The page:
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'Today’s cheap might be costly tomorrow'

The Local · 15 Aug 2012, 15:00

Published: 15 Aug 2012 15:00 GMT+02:00

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The first recorded use of the expression Cucumber Time hails from around the year 1700. It was ‘the time of year when tailors could not be expected to earn much money.’ Because ‘when cucumbers are in, the gentry are out of town’.

So what it means is the dull time of year when orders are few, work is slack and tailors have time to themselves.

These days the phrase is still in use to indicate the period of high summer, when the news dries out and the media has to look near and far to fill their pages with content.

It seems that this year the Swedish press has found a story in the expenses and representation costs of government officials and civil servants.

For days the headlines have been dominated by scandals of ministers, director generals and other public officials and their reckless spending of the hard earned kronor, so generously paid to them by the general public.

Christina Lugnet, the beleaguered former head of the Agency for Economic and Regional Growth (Tillväxtverket) was quickly sacrificed in an attempt to appease the media but since that first victory on the battlefield of integrity, it seems the press is only baying for more.

Of course Ms Lugnet made a big mistake. This, however, was not to throw a party for her employees at Stockholm’s Grand Hotel, an obviously questionable choice of venue. Her mistake was trying to cover it up and persisting in her opinion that it was the cheapest option available. One can say many things about the Grand, but never that it is the cheapest option.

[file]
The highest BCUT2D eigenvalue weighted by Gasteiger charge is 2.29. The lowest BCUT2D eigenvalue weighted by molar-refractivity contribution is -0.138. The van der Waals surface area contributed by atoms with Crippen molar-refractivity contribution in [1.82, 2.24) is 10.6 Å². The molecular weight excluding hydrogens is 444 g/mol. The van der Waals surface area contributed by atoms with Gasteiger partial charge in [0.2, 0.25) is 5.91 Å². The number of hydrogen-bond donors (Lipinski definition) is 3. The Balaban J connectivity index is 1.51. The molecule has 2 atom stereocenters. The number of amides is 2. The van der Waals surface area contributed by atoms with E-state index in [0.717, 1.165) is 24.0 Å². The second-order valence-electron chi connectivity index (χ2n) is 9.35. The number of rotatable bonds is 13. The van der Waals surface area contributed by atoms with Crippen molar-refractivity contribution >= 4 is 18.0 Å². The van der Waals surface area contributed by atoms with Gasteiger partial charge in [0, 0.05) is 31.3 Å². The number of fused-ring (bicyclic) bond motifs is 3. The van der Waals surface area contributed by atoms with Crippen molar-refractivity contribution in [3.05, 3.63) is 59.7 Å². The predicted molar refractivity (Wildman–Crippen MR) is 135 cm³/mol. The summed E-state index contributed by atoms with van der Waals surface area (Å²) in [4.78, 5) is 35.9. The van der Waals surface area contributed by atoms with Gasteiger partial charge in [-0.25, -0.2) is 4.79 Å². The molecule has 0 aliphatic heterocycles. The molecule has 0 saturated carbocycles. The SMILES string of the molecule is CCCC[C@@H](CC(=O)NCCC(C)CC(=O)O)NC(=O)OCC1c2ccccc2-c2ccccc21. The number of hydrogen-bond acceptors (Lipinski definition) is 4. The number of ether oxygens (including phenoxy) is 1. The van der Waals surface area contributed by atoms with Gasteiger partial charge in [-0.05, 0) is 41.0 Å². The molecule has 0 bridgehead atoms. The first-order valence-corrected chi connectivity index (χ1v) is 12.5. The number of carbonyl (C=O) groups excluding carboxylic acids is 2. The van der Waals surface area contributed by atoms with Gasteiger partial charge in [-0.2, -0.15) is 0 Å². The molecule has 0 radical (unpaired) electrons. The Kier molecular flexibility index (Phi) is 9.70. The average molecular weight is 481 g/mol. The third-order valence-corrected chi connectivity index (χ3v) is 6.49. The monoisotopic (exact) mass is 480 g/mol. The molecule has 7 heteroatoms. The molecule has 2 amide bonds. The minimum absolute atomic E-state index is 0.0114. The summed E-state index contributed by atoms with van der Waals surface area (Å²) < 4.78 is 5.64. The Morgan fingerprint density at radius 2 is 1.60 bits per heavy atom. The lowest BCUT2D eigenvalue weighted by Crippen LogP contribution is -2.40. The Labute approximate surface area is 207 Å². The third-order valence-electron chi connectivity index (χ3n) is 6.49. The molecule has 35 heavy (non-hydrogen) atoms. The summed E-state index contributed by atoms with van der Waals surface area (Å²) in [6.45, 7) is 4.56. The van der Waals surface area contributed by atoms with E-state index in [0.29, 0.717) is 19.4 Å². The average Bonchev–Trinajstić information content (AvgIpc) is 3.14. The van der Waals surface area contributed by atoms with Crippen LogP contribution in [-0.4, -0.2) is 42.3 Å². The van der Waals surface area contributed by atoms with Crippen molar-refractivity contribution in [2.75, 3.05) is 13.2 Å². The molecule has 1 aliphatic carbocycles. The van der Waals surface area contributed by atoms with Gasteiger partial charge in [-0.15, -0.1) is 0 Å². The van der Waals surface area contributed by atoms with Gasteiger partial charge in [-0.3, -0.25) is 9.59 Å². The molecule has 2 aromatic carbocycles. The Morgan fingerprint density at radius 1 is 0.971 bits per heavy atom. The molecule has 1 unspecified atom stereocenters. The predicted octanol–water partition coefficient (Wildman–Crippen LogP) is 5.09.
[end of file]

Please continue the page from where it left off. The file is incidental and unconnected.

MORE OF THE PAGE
But what is really the “cheapest option”?

Sometimes the best price on the invoice is not the best option for the long term general interest and today’s cheap might be costly tomorrow!

A Swedish minister or civil servant missing an informal dinner the night before official negotiations because he/she has to take the cheapest flight out, can have serious consequences for the national interest. Being the only delegation that stays at the cheap airport hotel when all the others are in town can be equally harmful.

So what a relief it would be to hear a minister or director general simply defend the choices they have made. To hear a leader stand up for his employees and tell the media that civil servants are people too.

That they, just like private sector employees, have a right to an employer that treats them with dignity and applauds their accomplishments. That civil servants, like all others, work harder when they are well-motivated and the atmosphere in the organization is good and that this in turn saves on costs. That the money their staff has saved by making cuts and efficiency improvements in the last few years far outweighs the costs of an internal dinner or event to celebrate this success.